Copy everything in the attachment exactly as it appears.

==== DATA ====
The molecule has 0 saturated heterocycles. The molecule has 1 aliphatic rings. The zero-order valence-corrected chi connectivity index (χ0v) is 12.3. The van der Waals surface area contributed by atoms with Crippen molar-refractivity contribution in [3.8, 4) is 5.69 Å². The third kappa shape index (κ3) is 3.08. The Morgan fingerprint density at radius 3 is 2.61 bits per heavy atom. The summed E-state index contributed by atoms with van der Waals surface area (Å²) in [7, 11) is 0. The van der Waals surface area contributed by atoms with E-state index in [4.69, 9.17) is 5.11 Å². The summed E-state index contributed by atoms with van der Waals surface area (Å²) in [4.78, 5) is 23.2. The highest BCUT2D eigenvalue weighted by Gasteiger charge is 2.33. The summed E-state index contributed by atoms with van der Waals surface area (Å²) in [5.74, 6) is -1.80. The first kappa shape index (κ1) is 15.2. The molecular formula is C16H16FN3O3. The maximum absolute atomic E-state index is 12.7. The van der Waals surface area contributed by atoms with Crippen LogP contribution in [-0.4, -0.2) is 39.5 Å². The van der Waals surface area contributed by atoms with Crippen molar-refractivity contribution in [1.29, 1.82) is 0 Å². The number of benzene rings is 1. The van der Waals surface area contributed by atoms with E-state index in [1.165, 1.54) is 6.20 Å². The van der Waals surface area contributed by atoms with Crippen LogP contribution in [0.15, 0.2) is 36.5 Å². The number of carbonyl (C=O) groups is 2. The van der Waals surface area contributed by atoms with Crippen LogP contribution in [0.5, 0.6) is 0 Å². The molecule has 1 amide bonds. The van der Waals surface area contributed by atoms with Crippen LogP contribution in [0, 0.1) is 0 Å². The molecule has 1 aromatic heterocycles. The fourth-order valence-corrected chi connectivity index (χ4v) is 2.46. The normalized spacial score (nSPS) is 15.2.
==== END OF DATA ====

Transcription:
The molecule has 0 saturated heterocycles. The molecule has 1 aliphatic rings. The zero-order valence-corrected chi connectivity index (χ0v) is 12.3. The van der Waals surface area contributed by atoms with Crippen molar-refractivity contribution in [3.8, 4) is 5.69 Å². The third kappa shape index (κ3) is 3.08. The Morgan fingerprint density at radius 3 is 2.61 bits per heavy atom. The summed E-state index contributed by atoms with van der Waals surface area (Å²) in [7, 11) is 0. The van der Waals surface area contributed by atoms with E-state index in [4.69, 9.17) is 5.11 Å². The summed E-state index contributed by atoms with van der Waals surface area (Å²) in [4.78, 5) is 23.2. The highest BCUT2D eigenvalue weighted by Gasteiger charge is 2.33. The summed E-state index contributed by atoms with van der Waals surface area (Å²) in [5.74, 6) is -1.80. The first kappa shape index (κ1) is 15.2. The molecular formula is C16H16FN3O3. The maximum absolute atomic E-state index is 12.7. The van der Waals surface area contributed by atoms with Crippen LogP contribution in [-0.4, -0.2) is 39.5 Å². The van der Waals surface area contributed by atoms with Crippen molar-refractivity contribution in [1.29, 1.82) is 0 Å². The number of benzene rings is 1. The van der Waals surface area contributed by atoms with E-state index in [1.165, 1.54) is 6.20 Å². The van der Waals surface area contributed by atoms with Crippen LogP contribution in [0.15, 0.2) is 36.5 Å². The number of carbonyl (C=O) groups is 2. The van der Waals surface area contributed by atoms with Crippen LogP contribution in [0.5, 0.6) is 0 Å². The molecule has 1 amide bonds. The van der Waals surface area contributed by atoms with Crippen LogP contribution in [0, 0.1) is 0 Å². The molecule has 1 aromatic heterocycles. The fourth-order valence-corrected chi connectivity index (χ4v) is 2.46. The normalized spacial score (nSPS) is 15.2.